While filming, Ben Stiller and Owen Wilson only had one day that they saw each other. Stiller talked to a toothpick for the Jedediah scenes, then three months later Wilson came in and filmed all of his parts.
The television news report, mentioning cave drawings in the subway, shows a quick shot of the 81st Street subway station in New York City, which is indeed the correct subway stop for the American Museum of Natural History. Many New York City subway stations include wall tiling that incorporates mosaics and artistic patterns in themes related to the station's neighborhood. The subway cave drawings shown in the film are actually part of the tile art in the station, relating to the museum itself.
When Larry asks Theodore Roosevelt if he can ask him a question and Roosevelt replies 'Yes, but only one.' Larry's response 'What is this, some kind of three wishes thing?' Is a nod to Robin William's (who plays Roosevelt) character of the Genie in Disney's Aladdin.
The building featured in the film, which was constructed on a sound stage in Vancouver, Canada, is based on the American Museum of Natural History in New York City, external shots of which were used in the movie.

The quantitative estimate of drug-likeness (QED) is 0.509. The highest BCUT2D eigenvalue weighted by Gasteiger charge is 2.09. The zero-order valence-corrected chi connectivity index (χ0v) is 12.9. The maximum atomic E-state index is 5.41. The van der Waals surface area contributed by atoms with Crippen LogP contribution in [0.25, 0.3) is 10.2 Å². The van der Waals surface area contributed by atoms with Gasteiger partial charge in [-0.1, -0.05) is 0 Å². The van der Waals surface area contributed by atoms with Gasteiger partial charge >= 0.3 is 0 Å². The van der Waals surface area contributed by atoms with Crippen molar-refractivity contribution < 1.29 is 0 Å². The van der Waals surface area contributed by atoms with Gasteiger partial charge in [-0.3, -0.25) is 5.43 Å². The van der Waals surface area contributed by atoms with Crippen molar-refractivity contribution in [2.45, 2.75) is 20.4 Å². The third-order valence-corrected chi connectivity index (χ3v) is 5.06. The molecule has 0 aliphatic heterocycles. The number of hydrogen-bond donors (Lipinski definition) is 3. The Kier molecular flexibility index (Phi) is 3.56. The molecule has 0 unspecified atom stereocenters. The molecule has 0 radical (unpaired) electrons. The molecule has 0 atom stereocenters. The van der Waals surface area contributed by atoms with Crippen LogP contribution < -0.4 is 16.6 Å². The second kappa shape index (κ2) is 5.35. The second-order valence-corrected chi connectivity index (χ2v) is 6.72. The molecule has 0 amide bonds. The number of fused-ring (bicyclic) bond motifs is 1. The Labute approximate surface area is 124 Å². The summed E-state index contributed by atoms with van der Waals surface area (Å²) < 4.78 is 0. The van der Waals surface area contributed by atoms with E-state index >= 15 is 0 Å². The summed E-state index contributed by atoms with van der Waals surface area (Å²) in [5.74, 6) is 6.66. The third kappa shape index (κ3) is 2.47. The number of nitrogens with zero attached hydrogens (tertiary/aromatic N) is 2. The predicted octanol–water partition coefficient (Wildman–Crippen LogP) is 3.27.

On the wall of the elevator and in the lobby, signs on the wall can be seen with titles paralleling what is happening to Larry at that point in the movie, including: "Spineless" and "Weathering the Storm".
Theodore Roosevelt's infatuation for Sacagawea can be disputed, as the real Roosevelt openly held prejudices against Native Americans, believing them to be "savages". Though the wax model does emphasize the difference between his real-life counterpart and himself, he describes the former as being more of a positive figure. This is quite ironic given that the wax Teddy does not once display any racial-based disdain for Sacagawea's people, unlike the former U.S. President.
When Dr. McPhee finds the Roman and Western figurines mixed up, he accuses Larry of not watching over the exhibits too well, but does not accuse Larry of having tampered with the exhibits. Similarly, when he watches the news footage of a caveman battle toward the end, his reaction is fairly passive rather than astonished at the otherworldliness of what he is seeing. This suggests he's "in on" the secret, for the context of this movie. However, this was either forgotten or deliberately discarded for the sequels where he firmly disbelieves in magic.